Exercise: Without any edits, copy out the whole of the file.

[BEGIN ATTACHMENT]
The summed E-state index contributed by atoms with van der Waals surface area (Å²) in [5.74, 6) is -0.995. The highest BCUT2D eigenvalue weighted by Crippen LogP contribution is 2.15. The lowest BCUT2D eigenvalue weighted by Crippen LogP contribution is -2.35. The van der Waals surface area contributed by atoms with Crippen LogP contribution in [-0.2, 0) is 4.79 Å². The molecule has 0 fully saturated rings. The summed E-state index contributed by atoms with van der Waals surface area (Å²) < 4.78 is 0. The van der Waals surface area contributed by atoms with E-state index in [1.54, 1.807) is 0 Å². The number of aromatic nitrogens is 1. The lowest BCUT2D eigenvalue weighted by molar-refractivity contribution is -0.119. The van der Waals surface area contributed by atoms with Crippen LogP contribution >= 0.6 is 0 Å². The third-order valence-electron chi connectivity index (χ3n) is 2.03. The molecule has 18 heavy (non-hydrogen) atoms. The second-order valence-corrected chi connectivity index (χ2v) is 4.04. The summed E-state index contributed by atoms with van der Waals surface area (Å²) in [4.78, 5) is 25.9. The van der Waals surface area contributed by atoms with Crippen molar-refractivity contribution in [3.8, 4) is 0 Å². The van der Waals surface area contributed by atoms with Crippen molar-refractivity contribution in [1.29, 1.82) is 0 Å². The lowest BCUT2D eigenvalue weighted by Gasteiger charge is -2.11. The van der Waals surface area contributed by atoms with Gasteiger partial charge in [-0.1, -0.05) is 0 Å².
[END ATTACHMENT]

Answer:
The summed E-state index contributed by atoms with van der Waals surface area (Å²) in [5.74, 6) is -0.995. The highest BCUT2D eigenvalue weighted by Crippen LogP contribution is 2.15. The lowest BCUT2D eigenvalue weighted by Crippen LogP contribution is -2.35. The van der Waals surface area contributed by atoms with Crippen LogP contribution in [-0.2, 0) is 4.79 Å². The molecule has 0 fully saturated rings. The summed E-state index contributed by atoms with van der Waals surface area (Å²) < 4.78 is 0. The van der Waals surface area contributed by atoms with E-state index in [1.54, 1.807) is 0 Å². The number of aromatic nitrogens is 1. The lowest BCUT2D eigenvalue weighted by molar-refractivity contribution is -0.119. The van der Waals surface area contributed by atoms with Crippen LogP contribution >= 0.6 is 0 Å². The third-order valence-electron chi connectivity index (χ3n) is 2.03. The molecule has 18 heavy (non-hydrogen) atoms. The second-order valence-corrected chi connectivity index (χ2v) is 4.04. The summed E-state index contributed by atoms with van der Waals surface area (Å²) in [4.78, 5) is 25.9. The van der Waals surface area contributed by atoms with Crippen molar-refractivity contribution in [3.8, 4) is 0 Å². The van der Waals surface area contributed by atoms with Crippen molar-refractivity contribution in [1.29, 1.82) is 0 Å². The lowest BCUT2D eigenvalue weighted by Gasteiger charge is -2.11. The van der Waals surface area contributed by atoms with Gasteiger partial charge in [-0.1, -0.05) is 0 Å².